• Cannabis Administration and Opportunity Act (CAOA) – Adult use. This bill is a holdover from the 117th Congress in 2021-22 that has been reintroduced as S. 4426 in the 118th Congress in 2023-24. The same three U.S. Senators who introduced it last session – Cory Booker (D-NJ), Majority Leader Charles E. Schumer (D-NY), and Finance Committee Chairman Ron Wyden (D-OR) – did the same on May 1st, just one day after the Biden administration initiated the rescheduling process. Here is Senator Booker’s press release announcing reintroduction, here is the summary of the new version, and here is its full text. The CAOA, including its 2021 “Discussion Draft” has changed little since its introduction that year. Here are Key Points from Mary Jane’s Guide in 2021, and here is the draft of Senator Schumer’s original bill. Here is 2021 analysis of the CAOA from the Tax Foundation that includes state level tax rates on adult use cannabis.
  • Other federal legalization legislation – 118th Congress (2023-2024): H.R. 6028, States Reform Act of 2023, Sponsor Nancy Mace (R-SC-1); H.R. 5601, MORE Act, Sponsor Jerrold Nadler (D-NY-12); H.R. 2598, PREPARE Act of 2023, Sponsor David Joyce (R-OH-14).

Does rescheduling legislation have a snowball’s chance at passing in a heavily divided Congress during an election year? I think you know the answer … The best chances for change still reside in rescheduling.

REMINDER: Submit your rescheduling comment to the DEA here: Comments can also be sent by regular or express mail to DEA Federal Register Representative/DPW, 8701 Morrissette Drive, Springfield, Virginia 22152. Please reference “Docket No. DEA-1362” on all correspondence. Deadline is July 22.


Cannabis and child custody. It has come to my attention that several Ohio families have experienced hassles from Children’s Services over medical cannabis use in households with young children. While the specifics surrounded these hassles have not been shared, I’d like to remind medical cannabis families about these clauses in the Administrative Code that pertain to marijuana and child custody:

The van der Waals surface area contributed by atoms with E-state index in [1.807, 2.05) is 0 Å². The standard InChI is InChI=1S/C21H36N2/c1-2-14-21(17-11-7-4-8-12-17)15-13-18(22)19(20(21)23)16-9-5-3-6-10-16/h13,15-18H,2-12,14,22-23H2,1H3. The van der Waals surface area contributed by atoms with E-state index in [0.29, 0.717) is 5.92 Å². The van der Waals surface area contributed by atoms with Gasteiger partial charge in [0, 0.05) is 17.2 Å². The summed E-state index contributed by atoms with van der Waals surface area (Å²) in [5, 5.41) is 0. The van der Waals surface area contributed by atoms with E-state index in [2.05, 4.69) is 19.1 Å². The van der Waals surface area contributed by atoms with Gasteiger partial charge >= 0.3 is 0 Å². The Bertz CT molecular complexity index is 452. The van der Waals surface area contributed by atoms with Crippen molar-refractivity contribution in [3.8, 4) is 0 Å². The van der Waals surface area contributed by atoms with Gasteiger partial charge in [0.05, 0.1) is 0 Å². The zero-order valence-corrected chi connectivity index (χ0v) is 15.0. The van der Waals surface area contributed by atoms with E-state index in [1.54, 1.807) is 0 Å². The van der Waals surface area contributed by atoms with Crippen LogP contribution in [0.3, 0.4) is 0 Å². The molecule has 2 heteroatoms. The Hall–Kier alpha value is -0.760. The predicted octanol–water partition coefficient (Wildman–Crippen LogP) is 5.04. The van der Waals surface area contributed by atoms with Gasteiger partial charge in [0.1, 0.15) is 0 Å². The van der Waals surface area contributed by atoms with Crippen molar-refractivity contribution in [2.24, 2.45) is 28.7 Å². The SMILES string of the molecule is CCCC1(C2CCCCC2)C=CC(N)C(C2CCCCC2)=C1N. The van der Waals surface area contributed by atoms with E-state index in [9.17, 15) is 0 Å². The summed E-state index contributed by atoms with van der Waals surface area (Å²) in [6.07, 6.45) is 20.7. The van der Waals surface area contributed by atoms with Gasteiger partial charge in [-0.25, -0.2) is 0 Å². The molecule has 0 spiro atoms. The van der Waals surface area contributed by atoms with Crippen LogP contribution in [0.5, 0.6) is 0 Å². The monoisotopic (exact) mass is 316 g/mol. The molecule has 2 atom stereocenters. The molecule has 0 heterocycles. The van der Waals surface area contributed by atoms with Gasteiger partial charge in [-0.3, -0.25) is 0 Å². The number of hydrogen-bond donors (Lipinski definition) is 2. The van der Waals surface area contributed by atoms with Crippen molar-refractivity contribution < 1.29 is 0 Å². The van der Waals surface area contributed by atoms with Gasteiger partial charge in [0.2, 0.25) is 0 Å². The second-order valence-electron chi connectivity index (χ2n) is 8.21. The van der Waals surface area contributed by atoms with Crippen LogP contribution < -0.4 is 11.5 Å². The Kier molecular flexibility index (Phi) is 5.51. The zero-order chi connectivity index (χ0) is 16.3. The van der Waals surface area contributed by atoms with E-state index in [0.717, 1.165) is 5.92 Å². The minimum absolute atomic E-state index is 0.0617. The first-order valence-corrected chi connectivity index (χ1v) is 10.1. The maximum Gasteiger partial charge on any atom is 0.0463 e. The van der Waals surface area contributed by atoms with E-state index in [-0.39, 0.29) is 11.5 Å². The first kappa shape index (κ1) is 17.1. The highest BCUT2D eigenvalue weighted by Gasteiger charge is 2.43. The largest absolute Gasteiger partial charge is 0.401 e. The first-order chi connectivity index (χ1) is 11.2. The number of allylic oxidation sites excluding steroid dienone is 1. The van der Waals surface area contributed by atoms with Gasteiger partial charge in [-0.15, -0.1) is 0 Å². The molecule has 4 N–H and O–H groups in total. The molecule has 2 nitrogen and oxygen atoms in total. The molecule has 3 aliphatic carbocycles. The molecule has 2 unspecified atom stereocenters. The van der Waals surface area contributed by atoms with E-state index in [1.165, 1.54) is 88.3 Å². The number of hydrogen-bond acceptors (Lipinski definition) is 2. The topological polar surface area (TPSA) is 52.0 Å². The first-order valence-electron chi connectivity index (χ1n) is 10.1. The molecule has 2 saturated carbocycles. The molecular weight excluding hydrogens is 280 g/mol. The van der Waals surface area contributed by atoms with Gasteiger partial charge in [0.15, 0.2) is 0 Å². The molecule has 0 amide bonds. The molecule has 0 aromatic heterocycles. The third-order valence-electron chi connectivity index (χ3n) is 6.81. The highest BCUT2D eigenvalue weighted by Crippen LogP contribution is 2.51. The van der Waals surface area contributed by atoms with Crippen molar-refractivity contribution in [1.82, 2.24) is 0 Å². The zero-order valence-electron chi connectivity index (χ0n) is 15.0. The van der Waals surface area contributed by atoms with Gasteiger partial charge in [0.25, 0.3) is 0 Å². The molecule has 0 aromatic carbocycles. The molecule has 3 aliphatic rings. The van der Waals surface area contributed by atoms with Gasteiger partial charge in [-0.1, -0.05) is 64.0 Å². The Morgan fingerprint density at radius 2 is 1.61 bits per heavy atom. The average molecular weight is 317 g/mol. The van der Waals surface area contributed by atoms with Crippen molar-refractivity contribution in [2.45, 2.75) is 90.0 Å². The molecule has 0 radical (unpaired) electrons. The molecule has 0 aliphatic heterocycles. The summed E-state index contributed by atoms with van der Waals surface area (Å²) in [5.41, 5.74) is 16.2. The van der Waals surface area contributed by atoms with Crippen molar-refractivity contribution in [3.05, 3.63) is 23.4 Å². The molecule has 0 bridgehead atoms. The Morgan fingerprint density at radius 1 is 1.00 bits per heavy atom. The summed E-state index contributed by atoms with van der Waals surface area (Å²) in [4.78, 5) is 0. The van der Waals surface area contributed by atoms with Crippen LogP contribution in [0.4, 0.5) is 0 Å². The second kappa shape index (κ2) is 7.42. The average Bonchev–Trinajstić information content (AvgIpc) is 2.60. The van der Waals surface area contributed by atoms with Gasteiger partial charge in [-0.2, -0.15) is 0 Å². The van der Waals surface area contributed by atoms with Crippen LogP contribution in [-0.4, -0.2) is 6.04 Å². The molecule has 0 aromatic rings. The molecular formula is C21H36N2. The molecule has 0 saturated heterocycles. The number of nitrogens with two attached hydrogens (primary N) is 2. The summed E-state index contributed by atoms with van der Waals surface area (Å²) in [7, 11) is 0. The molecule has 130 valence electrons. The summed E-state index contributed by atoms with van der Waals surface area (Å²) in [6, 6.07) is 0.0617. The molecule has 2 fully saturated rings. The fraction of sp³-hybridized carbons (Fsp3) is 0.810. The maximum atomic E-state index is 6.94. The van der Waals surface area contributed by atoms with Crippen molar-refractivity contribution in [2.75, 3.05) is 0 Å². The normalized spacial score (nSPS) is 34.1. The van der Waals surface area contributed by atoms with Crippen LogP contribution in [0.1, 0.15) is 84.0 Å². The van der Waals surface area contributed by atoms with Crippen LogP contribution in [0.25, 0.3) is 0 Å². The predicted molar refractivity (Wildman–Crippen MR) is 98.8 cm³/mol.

• Medical Marijuana: Ohio Administrative Code – Section 3796.24 | Liability.

“(B) Unless there is clear and convincing evidence that a child is unsafe, the use, possession, or administration of medical marijuana in accordance with this chapter shall not be the sole or primary basis for any of the following: (1) An adjudication under section 2151.28 of the Revised Code determining that a child is an abused, neglected, or dependent child; (2) An allocation of parental rights and responsibilities under section 3109.04 of the Revised Code; (3) A parenting time order under section 3109.051 or 3109.12 of the Revised Code.”

  • Adult Use Marijuana: Ohio Administrative Code – Section 3780.33 | Liabilities and immunities. Similar to medical marijuana.

            Here is some good advice from a law firm on childcare and cannabis.

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Mary Jane Borden is a best-selling author, skilled graphic artist, insightful analyst, and award-winning cannabis activist from Westerville, Ohio. During her 40-year career in drug policy, she co-founded seven cannabis-oriented groups, co-authored four proposed constitutional amendments, lobbied for six medical marijuana bills, penned over 100 Columbus Free Press articles, and has given hundreds of media interviews. She is one of the Courage in Cannabis authors, with articles in both editions. Her artwork can be viewed at and she can be reached at maryjaneborden@